The Nightingale, by Kristin Hannah
This is a difficult book to dislike – I tried, unsuccessfully. Hannah’s writing is uneven; in places it reads like a Harlequin, in others like the best literature. Perhaps this was a difficult book to write; the author admits to something like that in her Acknowledgements section.
But the story:
Vianne and Isabelle Rossignol, two young and beautiful French women, are functionally abandoned by their father and Vianne’s husband during the onset of the German conquest of France during WWII. Their money soon runs out, and the German occupiers become harder, more demanding. As the war wears on in the east, the two sisters take different paths to resistance. Vianne shelters Jewish children and Isabelle finds and hides Allied pilots who have been shot down, and then she guides them over the Pyrenees, where they can escape to safety. Finally the war is over, Vianne pregnant from a German rapist, Isabelle sick and deranged from her time in a women’s concentration camp, and they find rebuilding their lives all but impossible.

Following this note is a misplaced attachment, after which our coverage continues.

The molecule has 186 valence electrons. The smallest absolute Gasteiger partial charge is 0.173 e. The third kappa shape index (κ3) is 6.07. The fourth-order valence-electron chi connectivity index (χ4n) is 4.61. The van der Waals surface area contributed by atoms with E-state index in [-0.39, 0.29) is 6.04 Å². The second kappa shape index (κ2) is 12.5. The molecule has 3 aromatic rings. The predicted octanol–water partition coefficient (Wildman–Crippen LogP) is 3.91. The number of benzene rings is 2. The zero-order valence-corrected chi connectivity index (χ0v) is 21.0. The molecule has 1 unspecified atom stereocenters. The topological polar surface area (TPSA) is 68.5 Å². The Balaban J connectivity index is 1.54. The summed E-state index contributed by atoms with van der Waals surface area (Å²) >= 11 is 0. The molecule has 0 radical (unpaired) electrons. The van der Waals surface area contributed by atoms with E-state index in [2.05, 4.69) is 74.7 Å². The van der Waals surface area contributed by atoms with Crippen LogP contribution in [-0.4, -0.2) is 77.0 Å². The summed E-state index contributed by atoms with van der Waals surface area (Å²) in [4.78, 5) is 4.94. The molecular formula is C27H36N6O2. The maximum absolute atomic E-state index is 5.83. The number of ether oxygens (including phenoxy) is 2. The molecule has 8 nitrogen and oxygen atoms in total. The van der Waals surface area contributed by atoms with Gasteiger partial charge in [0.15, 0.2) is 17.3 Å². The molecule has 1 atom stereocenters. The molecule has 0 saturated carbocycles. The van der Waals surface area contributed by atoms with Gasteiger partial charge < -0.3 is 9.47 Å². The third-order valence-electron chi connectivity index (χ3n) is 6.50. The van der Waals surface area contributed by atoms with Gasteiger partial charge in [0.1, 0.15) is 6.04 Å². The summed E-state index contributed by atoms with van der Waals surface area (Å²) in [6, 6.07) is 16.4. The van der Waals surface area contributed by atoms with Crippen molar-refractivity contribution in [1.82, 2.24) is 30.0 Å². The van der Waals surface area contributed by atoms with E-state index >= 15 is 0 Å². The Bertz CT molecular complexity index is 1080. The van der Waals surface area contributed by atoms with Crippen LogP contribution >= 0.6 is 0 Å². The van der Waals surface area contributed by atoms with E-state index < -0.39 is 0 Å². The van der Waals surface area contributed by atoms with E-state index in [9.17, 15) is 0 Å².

What Hannah has done here is to drop far below the normal scope of history, its facts and panorama, to the level at which humanity truly exists. At this level, emotions govern; they bind together despite the tortuous divisions of war. They help to heal, where the larger society has no potency. This is the true level of reality, and Hannah succeeds in depicting it. While the book’s flaws, the writer’s sometimes sketchy skills, diminish the story somewhat, at book’s end Hannah’s writing rises to the highest emotional levels of which such a book is capable. Her story of the near-invisible, un-thanked role of women during WWII is an admirable one, and it’s for this reason that this book should be read, over and over.
My rating: 15 of 20 stars